Donald Edward Baylor (born June 28, 1949) is a Major League Baseball coach currently the hitting coach for the Arizona Diamondbacks, and a former player and manager. During his 19-year playing career, he was a power hitter who played as a first baseman, outfielder, and designated hitter. He played for six different American League teams, primarily the Baltimore Orioles and California Angels. He later managed the expansion Colorado Rockies for six years and the Chicago Cubs for three. In 1979, he led the American League with 139 RBIs and 120 runs and was an AL All-Star. He won the AL’s MVP award and led the Angels to their first AL Western Division title ever. He reached the World Series three times in his career, in consecutive years with three different teams (one of two players in history to accomplish this feat, Eric Hinske is the other)—the Red Sox in 1986, the Twins in 1987, and the A’s in 1988—and was on the winning side in 1987. Baylor was a power hitter known for crowding the plate. He set the Red Sox’ team record for most Hit by Pitches in a season (35 in 1986); in his career, he was hit by pitches 267 times, 4th most all time. Baylor retired with 285 stolen bases, 2,135 hits, and 338 home runs. In the book Planet of the Umps, umpire Ken Kaiser said the hardest ball he ever saw hit was by Don Baylor. Kaiser said the ball glanced off the third baseman’s glove and over the outfield wall for a home run.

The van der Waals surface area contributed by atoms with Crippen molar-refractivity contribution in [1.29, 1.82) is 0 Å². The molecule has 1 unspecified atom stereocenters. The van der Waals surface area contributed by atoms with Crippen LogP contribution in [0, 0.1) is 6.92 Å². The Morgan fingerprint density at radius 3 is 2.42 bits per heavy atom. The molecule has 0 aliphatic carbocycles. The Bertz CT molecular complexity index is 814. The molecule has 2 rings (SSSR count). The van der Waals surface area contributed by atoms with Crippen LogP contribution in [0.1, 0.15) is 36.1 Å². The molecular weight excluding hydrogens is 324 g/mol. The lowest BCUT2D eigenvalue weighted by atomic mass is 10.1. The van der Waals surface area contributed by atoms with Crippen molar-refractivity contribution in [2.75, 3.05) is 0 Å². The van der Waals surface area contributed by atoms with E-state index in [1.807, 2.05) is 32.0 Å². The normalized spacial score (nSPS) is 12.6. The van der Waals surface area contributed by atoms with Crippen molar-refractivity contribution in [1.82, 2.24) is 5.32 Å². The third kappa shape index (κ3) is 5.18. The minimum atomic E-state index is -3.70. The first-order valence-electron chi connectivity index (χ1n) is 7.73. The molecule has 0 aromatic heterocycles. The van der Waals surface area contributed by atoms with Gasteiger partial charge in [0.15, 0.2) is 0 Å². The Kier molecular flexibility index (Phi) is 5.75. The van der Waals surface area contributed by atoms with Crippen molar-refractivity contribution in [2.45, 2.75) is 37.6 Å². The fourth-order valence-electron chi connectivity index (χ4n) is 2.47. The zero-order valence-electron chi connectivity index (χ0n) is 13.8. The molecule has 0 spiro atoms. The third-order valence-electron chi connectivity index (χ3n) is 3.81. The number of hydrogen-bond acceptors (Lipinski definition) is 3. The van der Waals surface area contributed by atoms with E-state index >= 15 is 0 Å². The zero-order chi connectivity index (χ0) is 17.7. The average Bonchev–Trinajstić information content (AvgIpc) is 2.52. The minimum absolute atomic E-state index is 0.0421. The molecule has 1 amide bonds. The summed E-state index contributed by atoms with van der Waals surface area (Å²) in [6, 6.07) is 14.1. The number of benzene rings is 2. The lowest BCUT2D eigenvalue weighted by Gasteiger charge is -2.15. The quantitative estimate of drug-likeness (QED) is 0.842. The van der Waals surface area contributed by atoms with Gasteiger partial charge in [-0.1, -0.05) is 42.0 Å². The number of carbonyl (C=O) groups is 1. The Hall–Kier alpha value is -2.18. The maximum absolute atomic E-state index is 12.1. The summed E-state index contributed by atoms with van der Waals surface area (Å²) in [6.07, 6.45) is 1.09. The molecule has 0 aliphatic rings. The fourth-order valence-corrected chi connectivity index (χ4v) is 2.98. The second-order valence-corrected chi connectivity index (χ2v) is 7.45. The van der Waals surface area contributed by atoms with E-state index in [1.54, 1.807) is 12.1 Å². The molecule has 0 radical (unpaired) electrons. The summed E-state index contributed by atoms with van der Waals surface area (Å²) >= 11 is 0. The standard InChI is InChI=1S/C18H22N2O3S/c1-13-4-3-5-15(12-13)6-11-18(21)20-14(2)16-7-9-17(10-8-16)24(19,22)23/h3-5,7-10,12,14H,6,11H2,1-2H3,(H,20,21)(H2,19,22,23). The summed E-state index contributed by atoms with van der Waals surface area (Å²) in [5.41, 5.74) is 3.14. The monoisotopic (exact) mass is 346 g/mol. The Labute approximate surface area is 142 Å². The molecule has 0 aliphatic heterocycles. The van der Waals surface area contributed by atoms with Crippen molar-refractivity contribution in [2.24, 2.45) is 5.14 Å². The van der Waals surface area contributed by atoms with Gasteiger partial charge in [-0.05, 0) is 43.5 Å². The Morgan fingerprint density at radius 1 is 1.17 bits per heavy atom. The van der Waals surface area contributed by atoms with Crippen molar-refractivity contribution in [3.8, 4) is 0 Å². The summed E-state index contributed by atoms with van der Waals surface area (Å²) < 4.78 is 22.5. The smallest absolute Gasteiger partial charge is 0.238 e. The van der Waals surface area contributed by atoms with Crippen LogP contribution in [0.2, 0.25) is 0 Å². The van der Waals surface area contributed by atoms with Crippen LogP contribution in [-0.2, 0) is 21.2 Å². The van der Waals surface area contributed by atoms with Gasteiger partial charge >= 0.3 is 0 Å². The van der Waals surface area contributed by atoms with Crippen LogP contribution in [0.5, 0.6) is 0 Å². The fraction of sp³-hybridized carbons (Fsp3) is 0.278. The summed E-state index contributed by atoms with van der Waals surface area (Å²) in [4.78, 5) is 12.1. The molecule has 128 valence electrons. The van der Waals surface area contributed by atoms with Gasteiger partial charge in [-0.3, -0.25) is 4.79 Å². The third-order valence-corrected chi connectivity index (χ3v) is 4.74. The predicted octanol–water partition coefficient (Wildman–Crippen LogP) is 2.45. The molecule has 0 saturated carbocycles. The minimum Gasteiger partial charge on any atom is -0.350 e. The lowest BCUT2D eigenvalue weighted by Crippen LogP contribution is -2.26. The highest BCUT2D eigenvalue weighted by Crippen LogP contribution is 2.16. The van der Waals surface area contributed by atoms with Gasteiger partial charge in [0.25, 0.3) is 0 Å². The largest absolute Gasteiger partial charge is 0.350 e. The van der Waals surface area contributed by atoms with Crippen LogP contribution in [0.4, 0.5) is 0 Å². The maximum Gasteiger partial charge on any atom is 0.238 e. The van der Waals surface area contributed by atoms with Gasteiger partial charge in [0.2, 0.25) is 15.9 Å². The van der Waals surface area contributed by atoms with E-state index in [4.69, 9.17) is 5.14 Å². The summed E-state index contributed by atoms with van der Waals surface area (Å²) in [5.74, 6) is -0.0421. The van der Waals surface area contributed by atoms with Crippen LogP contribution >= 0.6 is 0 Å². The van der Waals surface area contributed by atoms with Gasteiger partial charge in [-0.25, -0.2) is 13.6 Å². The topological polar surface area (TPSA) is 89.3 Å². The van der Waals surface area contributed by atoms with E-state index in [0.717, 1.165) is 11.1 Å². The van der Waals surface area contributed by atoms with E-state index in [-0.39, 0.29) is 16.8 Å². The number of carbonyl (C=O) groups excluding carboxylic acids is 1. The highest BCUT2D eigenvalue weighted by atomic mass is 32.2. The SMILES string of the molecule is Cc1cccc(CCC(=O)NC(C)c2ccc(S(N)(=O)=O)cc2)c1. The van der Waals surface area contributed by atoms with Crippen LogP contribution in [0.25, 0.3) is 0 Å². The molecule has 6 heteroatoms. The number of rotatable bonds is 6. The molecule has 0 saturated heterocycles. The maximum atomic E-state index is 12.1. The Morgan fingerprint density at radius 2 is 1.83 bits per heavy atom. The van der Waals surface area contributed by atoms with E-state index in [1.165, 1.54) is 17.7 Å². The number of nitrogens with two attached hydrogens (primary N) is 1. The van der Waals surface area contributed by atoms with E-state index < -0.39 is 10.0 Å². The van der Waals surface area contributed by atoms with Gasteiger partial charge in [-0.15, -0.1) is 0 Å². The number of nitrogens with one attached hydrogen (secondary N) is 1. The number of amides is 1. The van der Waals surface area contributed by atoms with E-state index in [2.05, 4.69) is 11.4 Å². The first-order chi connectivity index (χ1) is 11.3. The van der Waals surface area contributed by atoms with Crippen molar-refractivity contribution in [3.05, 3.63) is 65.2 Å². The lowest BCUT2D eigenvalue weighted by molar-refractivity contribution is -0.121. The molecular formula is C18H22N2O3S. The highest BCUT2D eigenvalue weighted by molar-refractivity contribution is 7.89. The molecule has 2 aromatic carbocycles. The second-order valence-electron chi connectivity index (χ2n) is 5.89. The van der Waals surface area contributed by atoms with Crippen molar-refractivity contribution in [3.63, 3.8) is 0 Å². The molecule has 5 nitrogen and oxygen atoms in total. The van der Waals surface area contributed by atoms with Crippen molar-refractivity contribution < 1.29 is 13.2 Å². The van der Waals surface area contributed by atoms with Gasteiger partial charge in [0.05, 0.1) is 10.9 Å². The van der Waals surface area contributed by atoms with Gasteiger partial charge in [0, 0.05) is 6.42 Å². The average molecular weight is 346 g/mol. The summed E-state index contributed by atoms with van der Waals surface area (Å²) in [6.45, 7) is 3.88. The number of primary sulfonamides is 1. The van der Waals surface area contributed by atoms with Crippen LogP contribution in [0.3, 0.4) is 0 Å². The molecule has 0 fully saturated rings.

Jim Palmer – 1974 Topps #40

James Alvin “Jim” Palmer (born October 15, 1945), nicknamed “Cakes”, is a former Major League Baseball right-handed pitcher. He played his entire 20-year baseball career for the Baltimore Orioles (1965–1984). He was elected to the Baseball Hall of Fame in 1990. In a 19-year career, Palmer compiled a 268–152 record with 2,212 strikeouts, a 2.86 ERA, 521 games started, 211 complete games, and 53 shutouts in 3,948 innings. Palmer’s career earned run average (2.856) is the third lowest among starting pitchers whose careers began after the advent of the Live Ball Era in 1920, behind only Whitey Ford (2.75) and Sandy Koufax (2.75), and miniscually ahead of Andy Messersmith (2.861) and Tom Seaver (2.862). He never allowed a grand slam in his major-league career nor did he ever allow back-to-back homers. In six ALCS and six World Series, he posted an 8–3 record with 90 strikeouts, and an ERA of 2.61 and two shutouts in 17 games. His final major-league victory was noteworthy: Pitching in relief in the third game of the 1983 World Series, he worked methodically through the Phillies’ celebrity-studded batting order, giving up no runs and contributing hugely to a close and crucial Oriole win. In 1999, he ranked No. 64 on The Sporting News’ list of the 100 Greatest Baseball Players, and was nominated as a finalist for the Major League Baseball All-Century Team.

Cal Ripkin – 1991 Donruss #223

Posted on